The world could be headed for one of the strongest El Niños in recorded history, the National Oceanic and Atmospheric Administration (NOAA) said Thursday. A strong El Niño event would disrupt weather patterns across the globe, boost global temperatures—and help relieve California's historic drought.
El Niño, a climate phenomenon triggered by unusually warm temperatures along the equatorial Pacific, affects weather across the planet. The warmer Pacific surface temperatures are above the norm, the more significant forecasters predict El Niño will be. This year, climate forecasters observed sea surface temperatures more than 3.6°F (2°C) above average across the east central Pacific Ocean. That level of heat has only been recorded three times in the last 65 years, and all three occurrences matched with strong El Niño events.
"Since March above normal sea surface temperatures across the equatorial Pacific have continued to increase," said Mike Halpert, deputy director of NOAA’s Climate Prediction Center, on a conference call for journalists. "We’re predicting this El Niño could be among the strongest El Niños in the historical record."
“This definitely has the potential of being the Godzilla El Niño,” added Bill Patzert, a climatologist with NASA’s Jet Propulsion Laboratory in La Cañada Flintridge.
The rise in Pacific temperatures during El Niño changes the way air circulates across the globe, impacting precipitation patterns and climate. Globally, El Niño also increases temperatures, making it even more likely that next year will break records as the warmest ever. The 1997-1998 El Niño contributed to making 1998 one of the warmest years on record. That year is the only year before 2000 to rank in the top 10 warmest.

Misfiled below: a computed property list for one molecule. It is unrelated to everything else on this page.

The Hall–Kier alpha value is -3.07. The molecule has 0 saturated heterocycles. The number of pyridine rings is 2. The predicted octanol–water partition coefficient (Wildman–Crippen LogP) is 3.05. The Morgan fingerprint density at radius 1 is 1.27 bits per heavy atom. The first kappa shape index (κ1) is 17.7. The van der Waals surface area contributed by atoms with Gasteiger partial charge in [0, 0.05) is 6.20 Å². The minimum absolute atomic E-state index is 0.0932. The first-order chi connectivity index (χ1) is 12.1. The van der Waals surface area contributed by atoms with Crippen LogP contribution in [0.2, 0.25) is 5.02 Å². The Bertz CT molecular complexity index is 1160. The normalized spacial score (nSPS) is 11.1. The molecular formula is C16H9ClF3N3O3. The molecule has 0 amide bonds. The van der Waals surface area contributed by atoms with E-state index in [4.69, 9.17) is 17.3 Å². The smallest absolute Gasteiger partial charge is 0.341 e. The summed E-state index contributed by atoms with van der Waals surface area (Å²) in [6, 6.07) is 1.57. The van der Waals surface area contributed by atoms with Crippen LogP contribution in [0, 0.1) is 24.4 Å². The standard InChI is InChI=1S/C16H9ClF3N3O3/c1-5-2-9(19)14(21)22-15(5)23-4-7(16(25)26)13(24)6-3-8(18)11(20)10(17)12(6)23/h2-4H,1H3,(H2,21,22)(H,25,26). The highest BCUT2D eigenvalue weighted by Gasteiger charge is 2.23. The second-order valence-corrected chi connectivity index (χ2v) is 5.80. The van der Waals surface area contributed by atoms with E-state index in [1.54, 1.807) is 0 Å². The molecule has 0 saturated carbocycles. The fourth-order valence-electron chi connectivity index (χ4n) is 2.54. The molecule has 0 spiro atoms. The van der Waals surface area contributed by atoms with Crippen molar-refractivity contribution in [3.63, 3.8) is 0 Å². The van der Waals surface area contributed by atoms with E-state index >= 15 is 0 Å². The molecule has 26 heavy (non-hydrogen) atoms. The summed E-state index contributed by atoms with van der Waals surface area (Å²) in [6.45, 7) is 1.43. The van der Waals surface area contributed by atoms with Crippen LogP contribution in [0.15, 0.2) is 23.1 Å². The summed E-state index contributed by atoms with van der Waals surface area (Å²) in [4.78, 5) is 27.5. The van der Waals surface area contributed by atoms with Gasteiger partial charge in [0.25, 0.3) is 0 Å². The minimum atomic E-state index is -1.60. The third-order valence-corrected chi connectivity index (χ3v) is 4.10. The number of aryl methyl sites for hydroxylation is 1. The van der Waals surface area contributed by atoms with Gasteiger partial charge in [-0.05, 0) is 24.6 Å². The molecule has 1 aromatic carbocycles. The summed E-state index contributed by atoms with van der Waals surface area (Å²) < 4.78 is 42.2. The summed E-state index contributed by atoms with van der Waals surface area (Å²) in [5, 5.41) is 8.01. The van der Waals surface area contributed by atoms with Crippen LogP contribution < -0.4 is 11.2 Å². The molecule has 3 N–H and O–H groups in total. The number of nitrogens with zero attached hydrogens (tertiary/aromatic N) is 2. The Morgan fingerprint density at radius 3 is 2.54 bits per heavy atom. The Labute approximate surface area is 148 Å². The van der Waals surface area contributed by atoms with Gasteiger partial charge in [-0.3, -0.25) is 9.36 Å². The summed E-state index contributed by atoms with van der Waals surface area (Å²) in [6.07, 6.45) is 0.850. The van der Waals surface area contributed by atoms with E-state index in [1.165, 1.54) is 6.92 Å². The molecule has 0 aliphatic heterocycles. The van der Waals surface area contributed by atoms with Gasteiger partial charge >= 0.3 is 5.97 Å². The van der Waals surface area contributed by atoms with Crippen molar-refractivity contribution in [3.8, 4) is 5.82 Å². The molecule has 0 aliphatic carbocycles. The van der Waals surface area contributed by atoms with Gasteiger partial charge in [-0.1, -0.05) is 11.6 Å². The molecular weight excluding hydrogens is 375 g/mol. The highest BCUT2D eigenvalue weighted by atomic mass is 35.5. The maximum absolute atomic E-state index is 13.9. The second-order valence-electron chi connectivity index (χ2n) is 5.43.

El Niño will likely contribute to above average precipitation across much of the southern United States, all the way from California to Florida. Areas surrounding the northern Rocky Mountains, the Great Lakes and Western Alaska will likely receive below average precipitation. El Niño has already played a part in a relatively weak Atlantic hurricane season by spreading storms over a larger area, and thereby decreasing the chance they develop into hurricanes. NOAA models suggest that El Niño will peak in fall 2015 and continue into the spring of 2016.
For California, El Niño will likely bring welcome relief from a years-long drought. The 1997 El Niño event broke precipitations record in the state and led to severe flooding.
But while the area will almost certainly receive increased rainfall, experts say the state will still have a way to go to alleviate drought even with a strong El Niño. For one, California's drought has lasted four long years—one year of heavy rainfall won't make up for that deficit. (A recent NASA report indicated that California's rain debt is equivalent to one full year of average precipitation.) El Niño would need to generate up to 3 times the average rainfall to balance out the drought. In California's wettest year on record, California received only 1.9 times what it gets in rain during an average year, according to Kevin Werner, NOAA director of western region climate services.
Nor will it help that the climate event will likely only increase precipitation in the southern part of the state, far away from the mountain tops and reservoirs that provide most of California's water.
"Just because something is favored, it doesn't guarantee it will happen," said Halpert. " M ore importantly for California... one season of additional rain and snowfall is unlikely to erase four years of drought."